Planted Tank Guru
Join Date: Jan 2010
Location: Contra Costa CA
Test the mineral and other levels in the tap water.
GH, KH, TDS.
Most livestock do not care what the pH is doing, as long as it is within their preferred range, but the levels of the things measured by those tests need to stay as stable as possible.
Adding CO2, for example, is not changing any of those mineral levels, except, maybe KH, just a bit through the interaction of CO2 and carbonates. So small hobby test kits are not likely to pick it up,
Fish are just fine with the CO2 induced pH changes.
Aquasoil removes the KH from the water, allowing the pH to drop.
When you do a water change with water that has more than just a trace of carbonates, that is creating quite a change in the KH level in the tank. This can cause some issues.
Here are some solutions:
a) Add something to the tank mid week (more or less) that will maintain the KH at whatever level is optimum for the livestock and plants. Potassium bicarbonate, baking soda or other materials. This way, when you do a water change yes, the KH will be changed, but it will not be so extreme.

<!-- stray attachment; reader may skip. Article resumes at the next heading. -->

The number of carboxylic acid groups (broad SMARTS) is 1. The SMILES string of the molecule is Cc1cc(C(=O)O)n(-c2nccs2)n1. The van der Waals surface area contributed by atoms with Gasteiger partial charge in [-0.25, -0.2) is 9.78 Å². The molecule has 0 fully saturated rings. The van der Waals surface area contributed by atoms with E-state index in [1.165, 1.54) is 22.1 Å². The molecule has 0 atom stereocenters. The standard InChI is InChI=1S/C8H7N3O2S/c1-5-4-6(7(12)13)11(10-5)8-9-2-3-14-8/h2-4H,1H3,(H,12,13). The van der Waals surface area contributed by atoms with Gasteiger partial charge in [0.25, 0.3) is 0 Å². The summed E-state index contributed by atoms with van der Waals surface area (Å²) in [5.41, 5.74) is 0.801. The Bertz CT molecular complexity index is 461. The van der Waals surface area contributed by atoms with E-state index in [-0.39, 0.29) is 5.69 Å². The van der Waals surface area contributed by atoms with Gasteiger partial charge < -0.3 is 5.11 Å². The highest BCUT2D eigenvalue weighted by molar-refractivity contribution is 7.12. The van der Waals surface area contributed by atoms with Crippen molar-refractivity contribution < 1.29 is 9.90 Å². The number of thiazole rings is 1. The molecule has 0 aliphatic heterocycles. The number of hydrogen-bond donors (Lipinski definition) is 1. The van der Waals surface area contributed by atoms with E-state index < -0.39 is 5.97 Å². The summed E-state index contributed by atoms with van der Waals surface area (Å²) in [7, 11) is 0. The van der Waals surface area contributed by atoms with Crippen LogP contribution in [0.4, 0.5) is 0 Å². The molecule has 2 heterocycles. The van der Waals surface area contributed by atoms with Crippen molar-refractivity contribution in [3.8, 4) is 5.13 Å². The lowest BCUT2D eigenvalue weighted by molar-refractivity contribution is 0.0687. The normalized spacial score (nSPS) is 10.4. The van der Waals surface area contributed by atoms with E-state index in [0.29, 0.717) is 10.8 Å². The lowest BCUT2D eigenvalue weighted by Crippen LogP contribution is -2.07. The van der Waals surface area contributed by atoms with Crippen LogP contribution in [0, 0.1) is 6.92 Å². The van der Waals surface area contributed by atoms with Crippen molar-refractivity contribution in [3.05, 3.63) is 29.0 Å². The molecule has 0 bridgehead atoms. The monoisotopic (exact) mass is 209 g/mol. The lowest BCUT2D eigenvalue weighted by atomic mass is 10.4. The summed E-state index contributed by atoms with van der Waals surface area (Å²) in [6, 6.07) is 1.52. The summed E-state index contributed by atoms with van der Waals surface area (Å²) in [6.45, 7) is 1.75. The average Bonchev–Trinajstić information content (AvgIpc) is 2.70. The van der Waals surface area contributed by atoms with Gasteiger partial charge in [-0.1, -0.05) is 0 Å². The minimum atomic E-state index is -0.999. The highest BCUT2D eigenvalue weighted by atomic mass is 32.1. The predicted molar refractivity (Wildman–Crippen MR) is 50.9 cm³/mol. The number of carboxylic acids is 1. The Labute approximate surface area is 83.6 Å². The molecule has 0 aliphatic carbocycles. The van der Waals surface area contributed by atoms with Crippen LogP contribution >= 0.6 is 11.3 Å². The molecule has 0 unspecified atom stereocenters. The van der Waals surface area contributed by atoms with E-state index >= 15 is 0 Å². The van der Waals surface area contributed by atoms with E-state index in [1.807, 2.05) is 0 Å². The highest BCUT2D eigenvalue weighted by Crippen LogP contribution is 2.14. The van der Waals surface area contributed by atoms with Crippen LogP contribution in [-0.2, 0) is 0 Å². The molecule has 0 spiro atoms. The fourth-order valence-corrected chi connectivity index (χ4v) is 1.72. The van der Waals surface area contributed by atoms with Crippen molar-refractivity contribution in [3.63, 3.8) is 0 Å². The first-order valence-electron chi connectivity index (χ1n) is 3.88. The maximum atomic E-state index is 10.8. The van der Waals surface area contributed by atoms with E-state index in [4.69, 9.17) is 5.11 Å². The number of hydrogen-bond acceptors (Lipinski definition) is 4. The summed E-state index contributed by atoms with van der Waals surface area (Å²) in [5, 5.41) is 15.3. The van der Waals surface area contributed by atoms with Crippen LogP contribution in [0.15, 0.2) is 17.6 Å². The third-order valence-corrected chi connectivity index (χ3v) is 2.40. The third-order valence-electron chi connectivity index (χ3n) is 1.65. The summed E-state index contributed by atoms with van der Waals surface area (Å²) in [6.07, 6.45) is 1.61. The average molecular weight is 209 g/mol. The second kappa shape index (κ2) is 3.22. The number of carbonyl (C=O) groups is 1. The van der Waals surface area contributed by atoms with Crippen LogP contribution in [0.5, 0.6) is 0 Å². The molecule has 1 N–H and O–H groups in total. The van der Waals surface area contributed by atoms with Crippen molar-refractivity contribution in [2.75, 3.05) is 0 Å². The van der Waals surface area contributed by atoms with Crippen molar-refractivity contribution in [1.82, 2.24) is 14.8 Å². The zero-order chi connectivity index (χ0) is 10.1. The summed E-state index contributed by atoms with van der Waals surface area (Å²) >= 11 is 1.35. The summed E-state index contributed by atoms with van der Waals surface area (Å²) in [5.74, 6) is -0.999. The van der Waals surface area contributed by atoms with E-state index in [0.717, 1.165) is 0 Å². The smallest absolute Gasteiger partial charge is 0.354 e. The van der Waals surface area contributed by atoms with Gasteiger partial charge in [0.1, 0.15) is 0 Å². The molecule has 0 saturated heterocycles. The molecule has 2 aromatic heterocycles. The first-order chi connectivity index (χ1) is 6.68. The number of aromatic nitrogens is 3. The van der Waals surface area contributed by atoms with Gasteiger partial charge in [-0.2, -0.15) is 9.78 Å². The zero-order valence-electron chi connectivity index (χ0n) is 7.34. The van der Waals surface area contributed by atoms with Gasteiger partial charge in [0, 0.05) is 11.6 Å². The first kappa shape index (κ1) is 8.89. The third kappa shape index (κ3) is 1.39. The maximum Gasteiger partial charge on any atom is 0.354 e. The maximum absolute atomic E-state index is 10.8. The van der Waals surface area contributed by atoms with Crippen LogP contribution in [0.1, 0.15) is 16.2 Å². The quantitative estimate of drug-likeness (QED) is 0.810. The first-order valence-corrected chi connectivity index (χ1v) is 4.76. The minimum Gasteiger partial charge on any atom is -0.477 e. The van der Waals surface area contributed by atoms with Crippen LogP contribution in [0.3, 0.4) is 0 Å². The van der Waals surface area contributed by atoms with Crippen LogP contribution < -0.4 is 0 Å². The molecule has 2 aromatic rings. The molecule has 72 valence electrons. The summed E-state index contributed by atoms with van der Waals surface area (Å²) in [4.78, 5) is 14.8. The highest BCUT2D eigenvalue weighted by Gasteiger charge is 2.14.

b) Use new water that is close enough to the tank water for GH, KH and TDS that there will not be more than about 10%-15% rise in these values. Most fish can handle that just fine. (I do not know how much shrimp can handle). Depending on what is making the pH so high in your tap water, you might have to use reverse osmosis water then add back just the minerals you want. Then monitor the tank through the week and add minerals as needed. That substrate is high CEC, and will remove minerals from the water, as you are noting with the carbonates.
c) Do more frequent water changes that will keep adding KH from the tap to the tank on a more steady basis.
d) Top off with tap water. This will also be adding other minerals, but the plants might be using them up, or they might not.